Imagine that you are about to draft a patent application for an invention related to an air filter pad to be inserted within an airflow chamber inside a vacuum cleaner. There are numerous options in terms of how you might characterize and claim the innovation. For example, you might focus primarily upon the context of vacuum cleaner, or a compact dust particle removing system, or even the components of the filter itself. But what you may not be aware of is the full range of your options and the impact your choice will have on the probability and timeline for your allowance.
The fact of the matter is that there is tremendous variation within the USPTO from one group of patent examiners to another. And that variation is not necessarily limited to art units of examiners drawn from distinct technology areas. For example, patent applications that land in art unit 3681, which handles “transportation, construction, electronic commerce, agriculture, national security and license & review,” have about a 29.8% chance of maturing into a patent. And even if you are lucky enough to be one of the 29.8%, it is likely to take over four years to grant. But get your patent applications into art unit 3688, which the USPTO describes as handling the exact same subject matter as 3681, and your chances of allowance jump up to about 81%, with an average time to issuance of around 2 years. This differential can mean material differences in your overall allowance rates and time to grant.
It would certainly be nice to know why an application is assigned to one art unit over another. The USPTO does publish a detailed Cooperative Patent Classification (CPC) index, complete with examples and explanations for each code. However, there is little public information about the categories of technology handled by each individual art unit. The USPTO’s technology center management page provides vague titles for groups of 5-10 art units. This is unfortunate because the art unit assignment arguably does have some impact upon whether the final examination outcome will be a granted patent or abandonment.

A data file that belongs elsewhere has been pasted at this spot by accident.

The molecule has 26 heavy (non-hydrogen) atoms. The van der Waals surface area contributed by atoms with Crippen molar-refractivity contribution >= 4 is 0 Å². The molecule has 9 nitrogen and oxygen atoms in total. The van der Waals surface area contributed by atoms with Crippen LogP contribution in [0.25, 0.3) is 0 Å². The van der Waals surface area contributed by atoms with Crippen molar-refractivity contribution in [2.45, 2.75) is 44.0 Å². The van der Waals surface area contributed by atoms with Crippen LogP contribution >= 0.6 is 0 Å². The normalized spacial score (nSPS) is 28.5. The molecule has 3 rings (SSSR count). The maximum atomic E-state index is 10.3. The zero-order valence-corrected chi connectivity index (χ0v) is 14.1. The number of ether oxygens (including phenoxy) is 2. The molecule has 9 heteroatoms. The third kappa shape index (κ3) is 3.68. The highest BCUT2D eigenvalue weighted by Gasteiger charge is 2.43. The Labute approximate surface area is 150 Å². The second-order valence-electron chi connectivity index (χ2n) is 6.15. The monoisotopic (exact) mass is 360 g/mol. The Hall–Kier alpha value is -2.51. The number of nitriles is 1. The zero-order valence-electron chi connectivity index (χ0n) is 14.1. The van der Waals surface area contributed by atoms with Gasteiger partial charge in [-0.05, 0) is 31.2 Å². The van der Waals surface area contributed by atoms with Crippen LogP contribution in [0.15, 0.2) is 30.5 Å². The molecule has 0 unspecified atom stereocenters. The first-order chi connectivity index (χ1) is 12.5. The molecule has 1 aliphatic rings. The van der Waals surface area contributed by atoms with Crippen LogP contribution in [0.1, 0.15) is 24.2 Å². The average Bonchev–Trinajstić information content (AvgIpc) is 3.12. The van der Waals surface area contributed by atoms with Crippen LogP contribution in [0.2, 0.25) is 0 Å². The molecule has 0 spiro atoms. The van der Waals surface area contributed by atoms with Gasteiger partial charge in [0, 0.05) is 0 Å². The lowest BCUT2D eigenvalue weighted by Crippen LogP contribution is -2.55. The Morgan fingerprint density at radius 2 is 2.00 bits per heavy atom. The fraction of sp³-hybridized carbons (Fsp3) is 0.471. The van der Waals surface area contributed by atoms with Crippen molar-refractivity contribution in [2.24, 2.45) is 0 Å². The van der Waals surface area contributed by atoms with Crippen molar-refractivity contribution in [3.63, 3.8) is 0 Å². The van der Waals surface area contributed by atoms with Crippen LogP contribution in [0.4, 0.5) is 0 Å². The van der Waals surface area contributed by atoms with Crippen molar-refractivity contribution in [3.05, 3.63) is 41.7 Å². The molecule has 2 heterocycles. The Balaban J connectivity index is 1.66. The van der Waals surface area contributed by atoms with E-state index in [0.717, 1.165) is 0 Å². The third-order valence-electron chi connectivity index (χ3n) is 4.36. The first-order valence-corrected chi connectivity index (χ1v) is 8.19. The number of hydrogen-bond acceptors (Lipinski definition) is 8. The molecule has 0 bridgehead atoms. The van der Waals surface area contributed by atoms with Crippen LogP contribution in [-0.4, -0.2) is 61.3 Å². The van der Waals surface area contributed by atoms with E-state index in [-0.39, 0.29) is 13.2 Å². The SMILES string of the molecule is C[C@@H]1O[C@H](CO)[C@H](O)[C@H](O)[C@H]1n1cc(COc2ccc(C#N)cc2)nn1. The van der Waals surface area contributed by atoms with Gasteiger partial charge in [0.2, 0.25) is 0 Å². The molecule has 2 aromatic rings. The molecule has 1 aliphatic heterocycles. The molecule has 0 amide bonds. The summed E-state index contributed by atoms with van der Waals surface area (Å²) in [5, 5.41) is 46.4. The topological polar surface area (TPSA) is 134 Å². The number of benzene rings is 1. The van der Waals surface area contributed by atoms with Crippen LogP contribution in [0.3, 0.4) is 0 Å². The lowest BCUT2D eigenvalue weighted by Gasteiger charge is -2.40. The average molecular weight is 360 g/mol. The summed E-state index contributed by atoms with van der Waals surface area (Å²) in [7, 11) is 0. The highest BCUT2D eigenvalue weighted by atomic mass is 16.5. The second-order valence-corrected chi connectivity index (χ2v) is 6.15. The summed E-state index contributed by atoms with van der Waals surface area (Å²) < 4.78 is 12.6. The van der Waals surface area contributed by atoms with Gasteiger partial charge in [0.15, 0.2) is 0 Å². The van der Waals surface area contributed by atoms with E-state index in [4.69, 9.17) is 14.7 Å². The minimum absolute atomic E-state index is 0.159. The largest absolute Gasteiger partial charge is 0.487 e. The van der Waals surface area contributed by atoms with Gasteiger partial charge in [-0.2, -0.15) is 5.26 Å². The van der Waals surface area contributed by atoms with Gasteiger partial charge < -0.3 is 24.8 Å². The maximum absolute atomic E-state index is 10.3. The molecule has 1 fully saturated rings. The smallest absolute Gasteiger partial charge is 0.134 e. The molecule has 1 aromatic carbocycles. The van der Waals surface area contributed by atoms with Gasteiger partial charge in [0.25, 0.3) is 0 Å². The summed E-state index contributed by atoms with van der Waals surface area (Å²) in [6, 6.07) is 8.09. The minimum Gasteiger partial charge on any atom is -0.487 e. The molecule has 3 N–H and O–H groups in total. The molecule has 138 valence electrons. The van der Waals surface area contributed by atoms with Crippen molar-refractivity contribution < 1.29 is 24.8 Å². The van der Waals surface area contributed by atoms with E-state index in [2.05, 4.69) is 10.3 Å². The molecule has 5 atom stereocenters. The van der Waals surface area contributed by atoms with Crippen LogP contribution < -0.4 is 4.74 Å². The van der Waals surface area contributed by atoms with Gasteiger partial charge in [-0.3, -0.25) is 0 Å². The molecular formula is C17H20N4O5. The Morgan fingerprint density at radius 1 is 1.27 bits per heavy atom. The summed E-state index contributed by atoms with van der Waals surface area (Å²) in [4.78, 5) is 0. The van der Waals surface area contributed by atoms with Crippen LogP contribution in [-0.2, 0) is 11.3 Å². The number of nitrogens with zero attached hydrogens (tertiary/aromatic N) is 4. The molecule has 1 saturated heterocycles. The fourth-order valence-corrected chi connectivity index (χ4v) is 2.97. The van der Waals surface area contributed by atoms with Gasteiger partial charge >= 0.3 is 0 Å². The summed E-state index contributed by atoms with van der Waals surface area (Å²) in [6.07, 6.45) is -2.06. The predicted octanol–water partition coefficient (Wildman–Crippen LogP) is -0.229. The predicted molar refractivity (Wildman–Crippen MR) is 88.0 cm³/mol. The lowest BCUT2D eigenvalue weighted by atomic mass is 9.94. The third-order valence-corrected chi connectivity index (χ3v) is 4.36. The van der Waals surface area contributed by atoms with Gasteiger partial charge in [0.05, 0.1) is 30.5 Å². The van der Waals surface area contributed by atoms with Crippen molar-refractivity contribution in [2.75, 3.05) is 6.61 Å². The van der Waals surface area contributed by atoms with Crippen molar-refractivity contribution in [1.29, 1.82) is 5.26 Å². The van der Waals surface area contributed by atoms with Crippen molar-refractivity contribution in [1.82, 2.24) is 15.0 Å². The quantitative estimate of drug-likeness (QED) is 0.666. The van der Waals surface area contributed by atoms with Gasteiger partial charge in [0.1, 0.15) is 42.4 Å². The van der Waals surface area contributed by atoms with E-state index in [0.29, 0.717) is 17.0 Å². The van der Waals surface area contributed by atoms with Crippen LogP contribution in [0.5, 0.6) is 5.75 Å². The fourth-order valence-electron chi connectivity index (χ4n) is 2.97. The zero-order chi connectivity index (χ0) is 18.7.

With the launch of the new LexisNexis PathWaysTM online information system, the product development team at LexisNexis® has taken on the task of characterizing the technology handled by every individual USPTO art unit. The PathWays system is designed to help applicants predict which art units an application is likely to be filed before the application is even filed. A unique semantic search algorithm compares user submitted text to weighted key words derived from an exhaustive collection of application documents clustered in each USPTO art unit. For example:
The LexisNexis PathWays solution even provides a word cloud visualization of the “character” of technology handled by each art unit. For example:
Patent professionals can also explore alternate drafting ideas in order to re-characterize an application and facilitate a path to a more appropriate art unit, by utilizing Cooperative Patent Classification (CPC) and United States Patent Classification (USPC) searches included in the LexisNexis PathWays tool. The CPC/USPC searches can be used as an aid to narrow prior art searches.,
LexisNexis PathWays is complementary to a number of solutions comprising the LexisNexis suite of IP Solutions that enable patent professionals to work most efficiently across the patent workflow, including LexisNexis TotalPatent®, LexisNexis PatentAdvisor® and LexisNexis PatentOptimizer®.
Join us April 21 for a webinar to see LexisNexis PathWays in action and learn how it can help you improve the success of your patents. Click here to register.
 Data obtained from LexisNexis PatentAdvisor®.
 The CPC index can be found here: http://www.uspto.gov/web/patents/classification/cpc.html.